1. Use clear, consistent layouts and organization schemes for presenting content.
  2. Use headings and sub-headings when creating digital documents, whether on web pages or in Microsoft Word and PowerPoints, Google Docs, PDFs, or other document formats.
  3. Avoid using PDF documents; wherever possible, use web pages instead. If a PDF is necessary, use it only as a secondary source for the content and take steps to ensure it is designed to be accessible to people with disabilities.
  4. Provide concise text descriptions of content presented within images for people who are unable to see the images using tools for adding “alt text” within document authoring platforms.
  5. Use color combinations that are high contrast. Do not rely on color alone to communicate information (developer.paciellogroup.com/resources/contrastanalyser).
  6. Make sure all content and navigation is accessible using the keyboard alone (uw.edu/accessibility/web/keyboard/).
  7. Caption videos and transcribe audio content.
  8. Consider accessibility when procuring IT tools and online resources; insist that vendors provide products and services that meet accessibility standards.
  9. Become familiar with your institution’s IT accessibility policies and guidelines and learn how to apply them. Most higher education institutions in the US adhere to the World Wide Web Consortium’s Accessibility Guidelines (w3.org/WAI/standards-guidelines/wcag).

For Online One-On-One or Group Meetings

  1. Provide flexible options for communicating and collaborating. For example, in an online meeting environment allow individuals to ask questions verbally or by typing in chat. Provide alternatives to meeting in an online meeting platform, including meeting by phone or communicating through email.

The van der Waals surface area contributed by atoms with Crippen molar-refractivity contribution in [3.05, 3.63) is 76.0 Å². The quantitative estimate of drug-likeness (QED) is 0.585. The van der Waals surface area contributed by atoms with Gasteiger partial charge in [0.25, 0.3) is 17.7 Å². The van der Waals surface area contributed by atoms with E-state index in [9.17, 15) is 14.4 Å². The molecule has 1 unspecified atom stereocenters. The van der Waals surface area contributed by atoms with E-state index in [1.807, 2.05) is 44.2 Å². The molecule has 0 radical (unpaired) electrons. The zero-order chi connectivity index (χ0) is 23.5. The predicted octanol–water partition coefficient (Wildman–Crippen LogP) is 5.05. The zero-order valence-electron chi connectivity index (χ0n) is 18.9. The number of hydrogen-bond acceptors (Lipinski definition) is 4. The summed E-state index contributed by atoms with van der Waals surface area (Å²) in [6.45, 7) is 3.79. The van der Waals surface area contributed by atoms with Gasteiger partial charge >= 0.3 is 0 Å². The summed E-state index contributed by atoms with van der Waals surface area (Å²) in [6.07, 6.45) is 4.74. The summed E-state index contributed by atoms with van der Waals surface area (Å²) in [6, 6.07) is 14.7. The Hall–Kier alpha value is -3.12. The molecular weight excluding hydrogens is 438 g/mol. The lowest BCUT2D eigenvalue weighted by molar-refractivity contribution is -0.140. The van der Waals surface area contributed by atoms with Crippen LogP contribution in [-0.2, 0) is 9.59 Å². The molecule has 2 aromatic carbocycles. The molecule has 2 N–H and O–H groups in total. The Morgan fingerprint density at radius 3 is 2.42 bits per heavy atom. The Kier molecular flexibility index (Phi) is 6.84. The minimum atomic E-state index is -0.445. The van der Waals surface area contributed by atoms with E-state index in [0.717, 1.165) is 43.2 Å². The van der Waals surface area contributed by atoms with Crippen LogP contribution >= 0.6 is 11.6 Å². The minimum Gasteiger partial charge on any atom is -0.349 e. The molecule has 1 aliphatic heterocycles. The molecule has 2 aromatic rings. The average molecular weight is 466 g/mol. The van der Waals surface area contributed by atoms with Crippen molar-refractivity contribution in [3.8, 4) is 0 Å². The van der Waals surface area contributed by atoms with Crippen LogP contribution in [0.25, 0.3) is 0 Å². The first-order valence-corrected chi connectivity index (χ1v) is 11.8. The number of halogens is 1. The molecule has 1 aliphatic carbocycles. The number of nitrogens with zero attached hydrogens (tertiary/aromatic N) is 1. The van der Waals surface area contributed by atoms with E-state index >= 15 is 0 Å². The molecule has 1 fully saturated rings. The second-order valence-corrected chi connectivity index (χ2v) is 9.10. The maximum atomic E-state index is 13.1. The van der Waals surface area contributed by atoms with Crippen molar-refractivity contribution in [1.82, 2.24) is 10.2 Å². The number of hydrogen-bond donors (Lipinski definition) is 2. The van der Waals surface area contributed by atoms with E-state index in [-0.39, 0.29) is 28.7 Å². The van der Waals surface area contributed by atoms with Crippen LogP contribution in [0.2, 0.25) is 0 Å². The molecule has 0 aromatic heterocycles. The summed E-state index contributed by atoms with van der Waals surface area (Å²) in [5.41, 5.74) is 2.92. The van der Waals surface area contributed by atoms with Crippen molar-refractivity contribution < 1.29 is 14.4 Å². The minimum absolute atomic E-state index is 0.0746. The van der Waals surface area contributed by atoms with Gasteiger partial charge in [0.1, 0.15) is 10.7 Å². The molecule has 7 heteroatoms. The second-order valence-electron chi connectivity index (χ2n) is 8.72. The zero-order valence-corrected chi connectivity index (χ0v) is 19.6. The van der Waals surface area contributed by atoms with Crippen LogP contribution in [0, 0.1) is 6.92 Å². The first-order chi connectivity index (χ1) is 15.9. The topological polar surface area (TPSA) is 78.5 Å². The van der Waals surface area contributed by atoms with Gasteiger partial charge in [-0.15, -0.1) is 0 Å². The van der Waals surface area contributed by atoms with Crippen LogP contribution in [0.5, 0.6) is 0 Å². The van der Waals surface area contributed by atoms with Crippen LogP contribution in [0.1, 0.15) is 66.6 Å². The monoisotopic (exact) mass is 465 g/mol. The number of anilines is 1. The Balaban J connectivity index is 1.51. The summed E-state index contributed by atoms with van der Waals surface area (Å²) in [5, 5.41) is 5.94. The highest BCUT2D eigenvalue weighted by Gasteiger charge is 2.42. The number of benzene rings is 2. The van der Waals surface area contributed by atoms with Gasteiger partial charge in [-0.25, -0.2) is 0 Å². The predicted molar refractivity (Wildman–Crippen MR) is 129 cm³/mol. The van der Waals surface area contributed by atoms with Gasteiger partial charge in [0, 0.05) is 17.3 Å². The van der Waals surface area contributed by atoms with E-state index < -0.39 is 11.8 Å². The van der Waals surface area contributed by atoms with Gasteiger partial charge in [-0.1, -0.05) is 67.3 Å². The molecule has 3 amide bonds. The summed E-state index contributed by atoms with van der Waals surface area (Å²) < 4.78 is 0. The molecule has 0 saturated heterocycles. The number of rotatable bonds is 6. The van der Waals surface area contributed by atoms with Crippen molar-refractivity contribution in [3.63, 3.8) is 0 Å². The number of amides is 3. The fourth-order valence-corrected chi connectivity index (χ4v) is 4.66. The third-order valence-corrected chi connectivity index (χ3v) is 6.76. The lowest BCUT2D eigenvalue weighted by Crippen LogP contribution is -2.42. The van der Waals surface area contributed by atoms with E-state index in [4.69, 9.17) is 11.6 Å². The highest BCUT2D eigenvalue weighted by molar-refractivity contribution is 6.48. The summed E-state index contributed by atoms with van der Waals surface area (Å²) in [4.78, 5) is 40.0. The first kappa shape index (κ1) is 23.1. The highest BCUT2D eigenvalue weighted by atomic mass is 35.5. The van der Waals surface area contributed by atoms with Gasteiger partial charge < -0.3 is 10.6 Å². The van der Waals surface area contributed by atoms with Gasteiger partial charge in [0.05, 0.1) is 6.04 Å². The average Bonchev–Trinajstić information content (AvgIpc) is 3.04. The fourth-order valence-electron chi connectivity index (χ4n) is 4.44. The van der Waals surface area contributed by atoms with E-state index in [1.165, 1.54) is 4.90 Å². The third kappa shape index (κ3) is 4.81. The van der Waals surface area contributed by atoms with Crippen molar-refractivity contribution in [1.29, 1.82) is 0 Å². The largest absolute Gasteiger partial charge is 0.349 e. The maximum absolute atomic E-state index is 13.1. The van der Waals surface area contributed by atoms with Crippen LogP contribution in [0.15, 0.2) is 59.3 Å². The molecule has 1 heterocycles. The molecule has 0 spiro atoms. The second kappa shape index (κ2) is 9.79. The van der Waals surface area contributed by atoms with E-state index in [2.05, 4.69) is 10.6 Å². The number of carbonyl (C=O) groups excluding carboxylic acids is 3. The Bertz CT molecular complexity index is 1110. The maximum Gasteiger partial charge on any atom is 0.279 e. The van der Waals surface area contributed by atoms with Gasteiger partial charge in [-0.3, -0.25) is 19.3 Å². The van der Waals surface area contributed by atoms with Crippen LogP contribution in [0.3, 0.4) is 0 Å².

2. Distribute slides and all other materials, in accessible formats, to attendees, ideally in advance.
  3. Clearly state the meeting agenda up-front, including which features of the meeting tool will be used.
  4. In meetings with multiple participants, ask attendees to state their name each time they speak.
  5. Create pauses during and between activities, so individuals who are taking notes, using slow internet bandwidth, or using captions or sign language interpreters can catch up.
  6. For explanations of why these guidelines are important, how to implement them, and how to locate accessibility checkers, consult the following resources:

Checklist Updates

To increase the usefulness of this working document, send suggestions to doit@uw.edu. Each item, in keeping with the UD approach, should reflect a proactive practice that makes an online service more welcoming, accessible, and usable by individuals with a wide range of abilities.

Acknowledgments

This publication was developed, with permission, from the earlier product, 20 Tips for Teaching an Accessible Online Course. DO-IT (Disabilities, Opportunities, Internetworking, and Technology) serves to increase the successful participation of individuals with disabilities in postsecondary education and careers. Funding for development of this content comes from the National Science Foundation (grant #HRD-1834924). Any questions, findings, and conclusions or recommendations expressed in this publication are those of the author and do not necessarily reflect the views of the NSF.

About DO-IT

DO-IT (Disabilities, Opportunities, Internetworking, and Technology) serves to increase the successful participation of individuals with disabilities in challenging academic programs and careers. Primary funding for DO-IT is provided by the National Science Foundation, the State of Washington, and the U.S. Department of Education.

For further information, to be placed on the DO-IT mailing list, or to request materials in an alternate format, contact:

DO-IT
University of Washington
Box 354842
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doit@uw.edu
www.uw.edu/doit/